And the beauty of it is, in just being present, you just are, no matter what’s going on around you. I sat and watched trees rock and howl in a Chinook wind, unperturbed, just hanging out going: Hey I’m a tree! Stretching out shadows across moonlit snow, rendering me speechless in awe at the peace and the beauty of it. Still the tree’s just chillin’: Hey I’m a tree! The dog lumbers by on a sunny afternoon, stops, sniffs, lifts a leg: no worries ’cause Hey I’m a tree! So it really doesn’t even matter if being present brings peace to whoever I’m with, ’cause Hey I’m a tree! and will be no matter which way the wind blows (or the dog pees).

It was in fact still a couple of days from this realization to the point where I actually got the peace I went out to meet. Returning home, it’s a bit shocking (okay a lot shocking) to come from a place so removed from the insanity of life, back into the city, and for me, looking at getting back into that game of Pass the Crazy. I spent the last day of my retreat pondering what re-entry was going to be like, what I was bringing back home with me. Everything in life is contextual, and we are different people in different places, but some things we can carry with us.

So I thought about what I was going to carry, because I know you can’t live that kind of contemplative life at that level and still function in the mundane world (seriously they ring a bell to remind you to come in for dinner). But changes inside aren’t attached to outside things either, and you don’t have to lose them, so long as you are mindful and have some touchstones. Some little check-in habits to see: now where did I put that peace of mind thing I found before… For me, it’s a reminder to consider the silence of that tree and what that silence brings. To ask myself if I’m that tree.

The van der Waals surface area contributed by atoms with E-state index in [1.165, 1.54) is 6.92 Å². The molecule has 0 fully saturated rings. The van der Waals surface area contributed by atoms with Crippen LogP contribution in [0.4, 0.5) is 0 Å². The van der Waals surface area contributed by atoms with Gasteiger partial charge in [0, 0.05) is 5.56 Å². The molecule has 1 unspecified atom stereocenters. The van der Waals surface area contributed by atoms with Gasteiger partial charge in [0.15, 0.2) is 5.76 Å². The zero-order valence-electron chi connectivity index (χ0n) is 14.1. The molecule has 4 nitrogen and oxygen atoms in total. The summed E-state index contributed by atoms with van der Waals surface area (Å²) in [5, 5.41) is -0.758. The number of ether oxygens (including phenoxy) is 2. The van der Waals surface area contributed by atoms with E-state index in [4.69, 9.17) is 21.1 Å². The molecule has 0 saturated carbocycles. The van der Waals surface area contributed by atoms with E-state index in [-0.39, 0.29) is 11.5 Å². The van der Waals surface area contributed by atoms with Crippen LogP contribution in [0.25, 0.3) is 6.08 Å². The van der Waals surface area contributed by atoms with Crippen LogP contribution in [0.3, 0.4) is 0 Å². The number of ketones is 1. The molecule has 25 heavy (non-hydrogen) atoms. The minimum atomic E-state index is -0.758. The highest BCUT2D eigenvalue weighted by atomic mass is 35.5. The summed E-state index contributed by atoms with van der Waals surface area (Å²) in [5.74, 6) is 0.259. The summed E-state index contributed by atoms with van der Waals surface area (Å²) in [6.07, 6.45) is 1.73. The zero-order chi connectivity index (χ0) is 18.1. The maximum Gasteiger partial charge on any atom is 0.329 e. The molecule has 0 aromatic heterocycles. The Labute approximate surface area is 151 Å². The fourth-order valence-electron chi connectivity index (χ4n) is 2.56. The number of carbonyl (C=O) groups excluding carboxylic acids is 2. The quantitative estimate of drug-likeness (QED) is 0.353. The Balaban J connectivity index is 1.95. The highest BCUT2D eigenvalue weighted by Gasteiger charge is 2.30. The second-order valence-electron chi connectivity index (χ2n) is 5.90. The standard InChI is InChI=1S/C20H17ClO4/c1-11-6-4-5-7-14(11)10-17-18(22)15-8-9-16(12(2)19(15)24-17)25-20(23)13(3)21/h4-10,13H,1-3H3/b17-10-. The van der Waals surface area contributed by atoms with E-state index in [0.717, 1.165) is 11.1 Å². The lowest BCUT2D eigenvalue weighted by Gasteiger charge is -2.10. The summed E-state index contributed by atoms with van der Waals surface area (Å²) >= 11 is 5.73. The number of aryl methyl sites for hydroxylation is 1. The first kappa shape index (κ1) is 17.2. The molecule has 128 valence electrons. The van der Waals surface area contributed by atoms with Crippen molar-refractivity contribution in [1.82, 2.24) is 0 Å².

So go on, ask me if I’m a tree! And that silly riddle aside, if the answer’s no, it’s time to go back to the woods.

3 thoughts on “Ask Me if I am a Tree

  1. Great synchronicity again…writing about being a tree…Emily Carr’s 142 birthday being celebrated at the Art Gallery of Vancouver with an exhibit of 40 Carr Paintings that she did in the BC forests. Indigenous Peoples called trees “Standing Ones”. Their strength came from their deep roots. Trees are such a vivid real reminder of how important being quietly deeply rooted.

    Thanks for reminding me to look out my window and contemplate the trees in my yard. I’ve been so reluctant to landscape my yard and repair a falling down wall because I want to save my mature trees. I have some kind of bond with them. When my neighbour wanted to cut the boughs on her side of the property and asked me to pay for half the cost, I refused. I couldn’t bring myself to hurt those towering pines. I also have a beautiful giant laurel willow and am trying to figure out how to save it from damage if I repair that dismal retaining wall.

    I didn’t understand this bond I have but maybe it’s because they are my reminders of rootedness and what can be nurtured with deep roots.


    1. Don’t forget, even the “Standing Ones” eventually come down. Napping by a fire fueled by those same trees allowed for lots of thoughts on change and loss and surrender too. Beginnings and endings all cycle within each other.


      1. Yes, part of a heathy attitude towards life is accepting that nothing is forever, but things do cycle around in one form or another; trees –>firewood–>ashes–>soil–>nurturing seeds, etc. And realizing rest, naps, quiet, retreats, meditation are part of our rejuvenation. A British crime author once wrote “The end is really a new beginning.”